If you're an active lean change agent (as a line manager or a consultant), this book is a must read. The book demystifies the world of Standardized Work and breaks it down into something concrete and practical. The book not only explains how to develop and implement a standardized work system, it also (in typical Toyota style), explains much of the "why" -- why do we implement standardized work?
The book sets a tone of not standardizing for the sake of standardizing. The methodology focuses on figuring out what matters, and doing so by getting input from the value adding employees. Focusing on safety and quality is a key part of Toyota Talent's methodology. The book gives a method for breaking down the work content of existing jobs, using highly repetitive manufacturing examples as well as a highly variable healthcare environment (a nurse in a hospital). The method is presented in a way that DOES make sense for both environments, which might be a surprise to many readers.
Toyota Talent covers the entire standardized work process:
* Deciding what to standardize
* Breaking work content down and documenting standardized work
* How to train in a highly effective manner
The book builds upon the Training Within Industry methodology, as written about in other books. But, Toyota Talent explains how Toyota built upon the TWI framework to create something uniquely Toyota, but adaptable to almost any environment.
Even with my caveats (and maybe my cynicism about executive attention spans), I highly recommend Toyota Talent. It carves out a very unique, and helpful, place in the lean literature. It's a very readable book, written in a down to earth and practical style.
Why is this so important to lean implementation? Without it the results simply don't sustain themselves. Whereas the kaizen workshops and cost reduction efforts are the bricks that can build a budget, on-the-job training of standard work is the mortar that holds the bricks together. There is no point in improving quality or reducing the cost in a cell by going to single-piece-flow if the team members can't keep up the new standards or if the team members, team leaders and supervisors can't solve all the problems which appear in striving to work at standard.
Toyota Talent shows to what extend and in what level of detail Toyota is interested in analyzing work to sustain standards and look for waste to eliminate. It also give a good idea of how to build a training program to start building on people rather than continuously building on sand. Finally, it gives detailed guidance on how to conduct on-the-job training, and how to train the supervisors to do so.
Experience of working with Toyota engineers and operators is that they simply "know more" about the job at hand. This obvious but crucial factor is a definite (and hard to reproduce) competitive edge which underlies every aspect of Toyota's success with lean, and why so few companies succeed in reproducing it fully. It is no accident that standardized work & kaizen form the basis of the "TPS temple". Toyota Talent describes the foundations of TPS and sheds the light on how Toyota works hard at developing people who simply "know more."
If you're a lean person, drop everything you're doing until you've read this book - it will shine a different light on the way you were going about implementing lean up to now - and open new avenues for thought and action. If you've not discovered lean yet, this book will remind you how the people side of enterprise, no matter how obvious and crucial, is currently largely absent from the business discourse (although alive and well at Toyota). We hear little these days about empowerment, participation, training and so on. This book will remind you that indeed, people are a company's most precious asset, and there is a tried and tested method to develop them. Read the book.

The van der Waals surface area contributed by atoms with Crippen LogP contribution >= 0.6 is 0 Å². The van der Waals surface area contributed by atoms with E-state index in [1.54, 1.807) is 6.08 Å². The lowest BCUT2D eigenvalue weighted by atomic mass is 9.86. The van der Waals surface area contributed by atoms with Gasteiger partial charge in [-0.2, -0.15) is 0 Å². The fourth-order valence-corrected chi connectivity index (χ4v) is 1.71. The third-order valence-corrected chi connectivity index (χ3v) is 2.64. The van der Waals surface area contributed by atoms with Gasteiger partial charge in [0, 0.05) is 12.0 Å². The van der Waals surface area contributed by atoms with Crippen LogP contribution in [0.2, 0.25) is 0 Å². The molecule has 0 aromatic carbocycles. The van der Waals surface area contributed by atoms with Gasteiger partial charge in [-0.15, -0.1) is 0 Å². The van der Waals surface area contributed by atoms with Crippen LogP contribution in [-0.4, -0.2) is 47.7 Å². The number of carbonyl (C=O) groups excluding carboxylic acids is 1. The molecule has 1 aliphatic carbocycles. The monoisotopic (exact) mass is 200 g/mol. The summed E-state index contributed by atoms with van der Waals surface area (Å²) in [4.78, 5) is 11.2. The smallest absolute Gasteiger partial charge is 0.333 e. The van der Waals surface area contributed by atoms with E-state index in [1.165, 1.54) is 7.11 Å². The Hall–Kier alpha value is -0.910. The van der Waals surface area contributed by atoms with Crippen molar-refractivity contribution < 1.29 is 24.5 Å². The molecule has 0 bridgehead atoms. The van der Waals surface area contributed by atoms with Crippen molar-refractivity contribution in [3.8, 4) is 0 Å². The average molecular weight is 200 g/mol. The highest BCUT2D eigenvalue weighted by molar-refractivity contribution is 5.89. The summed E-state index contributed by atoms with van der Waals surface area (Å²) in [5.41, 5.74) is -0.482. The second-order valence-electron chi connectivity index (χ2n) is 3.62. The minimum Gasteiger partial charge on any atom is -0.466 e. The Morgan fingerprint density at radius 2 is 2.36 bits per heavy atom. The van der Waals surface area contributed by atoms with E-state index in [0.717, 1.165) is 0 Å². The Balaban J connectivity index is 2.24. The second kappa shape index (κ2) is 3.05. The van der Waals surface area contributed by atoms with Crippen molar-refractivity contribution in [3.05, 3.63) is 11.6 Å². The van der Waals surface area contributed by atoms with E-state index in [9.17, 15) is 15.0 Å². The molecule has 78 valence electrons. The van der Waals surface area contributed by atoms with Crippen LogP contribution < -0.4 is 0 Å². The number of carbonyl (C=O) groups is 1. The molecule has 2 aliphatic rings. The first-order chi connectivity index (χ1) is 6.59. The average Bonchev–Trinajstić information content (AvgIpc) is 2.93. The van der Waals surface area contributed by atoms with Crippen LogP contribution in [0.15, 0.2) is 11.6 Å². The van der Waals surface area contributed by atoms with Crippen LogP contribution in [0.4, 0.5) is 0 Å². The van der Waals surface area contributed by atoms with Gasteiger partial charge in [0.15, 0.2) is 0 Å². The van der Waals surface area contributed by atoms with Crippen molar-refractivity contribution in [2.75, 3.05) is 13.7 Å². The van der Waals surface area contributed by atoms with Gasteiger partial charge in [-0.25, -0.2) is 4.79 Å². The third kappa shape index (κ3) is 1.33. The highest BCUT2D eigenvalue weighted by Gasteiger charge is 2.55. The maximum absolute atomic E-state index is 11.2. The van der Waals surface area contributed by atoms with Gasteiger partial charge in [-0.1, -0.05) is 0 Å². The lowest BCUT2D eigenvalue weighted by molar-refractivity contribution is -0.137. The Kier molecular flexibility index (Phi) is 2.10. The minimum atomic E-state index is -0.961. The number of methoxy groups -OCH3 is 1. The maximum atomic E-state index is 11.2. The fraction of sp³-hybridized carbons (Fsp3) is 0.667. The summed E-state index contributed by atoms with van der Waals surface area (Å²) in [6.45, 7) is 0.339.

Toyota Talent's main content is the training methods used by Toyota which originates from the Training Within Industry, Job Instruction module. Training within Industry was a US program to help the war effort. After the war, they send the trainers to Japan to help the Japanese industry. The TWI material made it in Toyota and they improved it and started using it.
I was aware of the TWI JI module before reading this book. I always found it interesting, however, my main job has always been in product development. So, before reading this book, I was quite biased that "it will not work for product development".
Liker and Meier gradually tackled my bias. In chapter 5 they introduce the excellent task variety table. This makes a distinction between the different type of tasks, from routine to nonroutine. Then they continue describing that every job consists of all the different types of tasks. More mechanical jobs contain more routine tasks, more engineering will contain more craft tasks. I slowly move over my prejudice and start to see that even my own job has a whole bunch of routine tasks. Doing this in the beginning of the book made me more open towards reading the rest.
After this Meier and Liker go into very much detail on how to standardize work, break it down and how to train it to other people. The descriptions are incredibly detailed, concrete and clear.
In the end, it shortly talks about the talent development approach to nonroutine work, but unfortunately this was only 3 or 4 pages. The books could have included more on that subject also still.
Anyways, I learned a lot. I don't know yet how to apply this knowledge in real life, but I'm sure, somehow I will and this book will be very beneficial. Great work.
If you want to know the mechanics of Toyota's method, this is a very good place to get it. And you'll find -- once again -- that Toyota didn't invent it.
A key point is made early in the book - managers want to manage; however, they must also be teachers. Another key point is Toyota's success lies not in simply picking the best people - it took one of GM's worst performing plants (NUMMI) and made it successful while retaining 80% of its original work force. (My recollection is that all were offered jobs - some, however, declined.)
The vast bulk of "Toyota Talent" is taken up with breaking down various H.R. functions to not only provide readers with an understanding, but lead them into implementation as well.